Things I wish I knew being pregnant with a stoma
Firstly, it goes without saying that my experience is mine alone, and should not be taken as what is typical to expect. We are all so different in how our illnesses affect us, and I have always felt a little imposter syndrome in the ostomate community where social media is concerned for example, where most people seem to have IBD not Hirschsprung’s Disease. This again will mean a different experience, yet I hope I can give some advice on some of the things I wish I had been more prepared for, living with a stoma whilst pregnant. Having connected with some pretty fabulous women along my ostomy journey, with some due their babies around a similar time to me, we have shared some similar symptoms that we did not experience with non ostomy pregnancies before. Please make sure if you have any questions, big or small during your pregnancy, that you consult your medical team and don’t sit on it and worry. More than ever, it is important to protect your mental health, as well as your physical health.
One thing I didn’t prepare for was how it would feel with a stoma along with the change in my body. I have had 1 pregnancy before without a stoma, so this was all new to me. I was quite naïve to it, in terms of thinking because I am one of the lucky ones to have accepted my stoma, and lead quite a full life despite it, that those feelings would continue as my body grew to accommodate my little man. I empty my bag regularly when I need to urinate, as in my mind it saves me two trips. With this, my bag never gets that full apart from overnight, so physically I forget it’s even there throughout the day. The bag I wear can be folded in half with a sturdy Velcro tab which can be found here, which makes it more forgettable!
At over 30 weeks as I type this, I am finding maternity leggings and high waisted underwear are starting to fall short over my bump, and in turn making my bag more obvious than ever. My output is more than the norm as I take in more calories and try to keep hydrated, which has always been a struggle having no colon. In the night it is uncomfortable as the baby is wriggling, but with a stoma bag that is filling up it feels like a ticking time bomb teamed with a hard bump! Lying on your left hand side is supposed to be better for blood flow, so with my stoma on the right this lends itself well to that. I have found that I always feel the baby kicking on my left, opposite to my stoma. The poor thing must feel very cramped with my small intestine going out to my stomach wall. At present he is nestled with his head up in my ribs and legs down avoiding my stoma area completely. Great for him, making breathing fun for me!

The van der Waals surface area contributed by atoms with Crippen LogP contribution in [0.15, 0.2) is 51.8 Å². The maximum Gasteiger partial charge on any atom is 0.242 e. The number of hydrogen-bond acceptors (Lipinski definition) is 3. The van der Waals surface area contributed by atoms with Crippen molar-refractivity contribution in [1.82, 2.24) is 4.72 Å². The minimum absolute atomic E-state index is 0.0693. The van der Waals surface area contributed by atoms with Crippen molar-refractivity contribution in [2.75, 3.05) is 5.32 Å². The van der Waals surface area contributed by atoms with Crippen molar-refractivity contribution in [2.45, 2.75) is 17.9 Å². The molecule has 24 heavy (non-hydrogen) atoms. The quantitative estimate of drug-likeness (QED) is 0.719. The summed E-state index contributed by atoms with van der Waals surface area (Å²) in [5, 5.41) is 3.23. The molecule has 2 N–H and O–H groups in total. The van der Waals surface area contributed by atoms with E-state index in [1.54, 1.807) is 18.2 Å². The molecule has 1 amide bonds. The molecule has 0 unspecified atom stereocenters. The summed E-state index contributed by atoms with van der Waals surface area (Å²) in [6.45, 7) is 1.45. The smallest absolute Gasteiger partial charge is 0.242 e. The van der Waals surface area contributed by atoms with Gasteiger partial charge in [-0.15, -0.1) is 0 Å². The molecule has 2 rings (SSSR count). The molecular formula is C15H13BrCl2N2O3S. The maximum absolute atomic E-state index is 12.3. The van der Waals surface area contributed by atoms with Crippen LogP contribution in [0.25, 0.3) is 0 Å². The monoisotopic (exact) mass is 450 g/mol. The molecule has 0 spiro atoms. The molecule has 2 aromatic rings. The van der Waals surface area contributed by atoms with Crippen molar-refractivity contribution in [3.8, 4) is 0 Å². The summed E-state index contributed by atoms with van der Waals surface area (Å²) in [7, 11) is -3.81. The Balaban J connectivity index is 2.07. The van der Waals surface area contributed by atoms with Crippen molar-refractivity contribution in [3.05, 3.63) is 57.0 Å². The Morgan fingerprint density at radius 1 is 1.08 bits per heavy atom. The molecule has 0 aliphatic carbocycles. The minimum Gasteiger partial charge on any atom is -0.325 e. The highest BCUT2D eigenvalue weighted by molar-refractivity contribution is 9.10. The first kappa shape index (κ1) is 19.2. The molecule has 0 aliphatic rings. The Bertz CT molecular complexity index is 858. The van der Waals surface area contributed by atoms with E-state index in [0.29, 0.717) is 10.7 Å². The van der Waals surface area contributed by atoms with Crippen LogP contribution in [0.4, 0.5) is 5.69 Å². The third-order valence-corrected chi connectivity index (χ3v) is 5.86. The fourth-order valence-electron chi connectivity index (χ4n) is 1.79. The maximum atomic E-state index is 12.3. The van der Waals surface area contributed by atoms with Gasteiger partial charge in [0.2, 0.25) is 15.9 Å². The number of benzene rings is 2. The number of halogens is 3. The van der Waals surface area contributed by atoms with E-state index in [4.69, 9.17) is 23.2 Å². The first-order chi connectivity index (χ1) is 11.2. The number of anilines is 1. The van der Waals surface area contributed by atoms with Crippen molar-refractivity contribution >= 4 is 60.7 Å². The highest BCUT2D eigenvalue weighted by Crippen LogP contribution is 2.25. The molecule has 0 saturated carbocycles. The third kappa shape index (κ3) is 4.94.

Pain caused by scar tissue was the one thing that scared me at the start. I am sharing it not to scare readers, but to remind you to get checked if you do feel pain and not leave it. As my uterus started growing I started getting sharp pains around and behind my stoma site. I had a duhamel procedure to reverse my first stoma as a baby before getting another stoma in 2020, so I have the long scar down the middle and all that comes with it to contend with, plus a c section scar from my first pregnancy. This has left me with alot of scar tissue, all of which creates more pulling and shooting pains. When it first started happening it was such a panic. I made sure I had a check up and was reassured with an early scan at 5 weeks and we saw the little ember fluttering. I certainly didn’t have it with my first pregnancy and straight away your mind goes to the worst thoughts. As time went on I learnt to recognise the scar tissue pain and not panic so much.
I found it reassuring to connect with fellow ostomates who are also pregnant, but equally have made sure I get checked each time something doesn’t feel right. If you are pregnant, I wish you a happy and healthy pregnancy!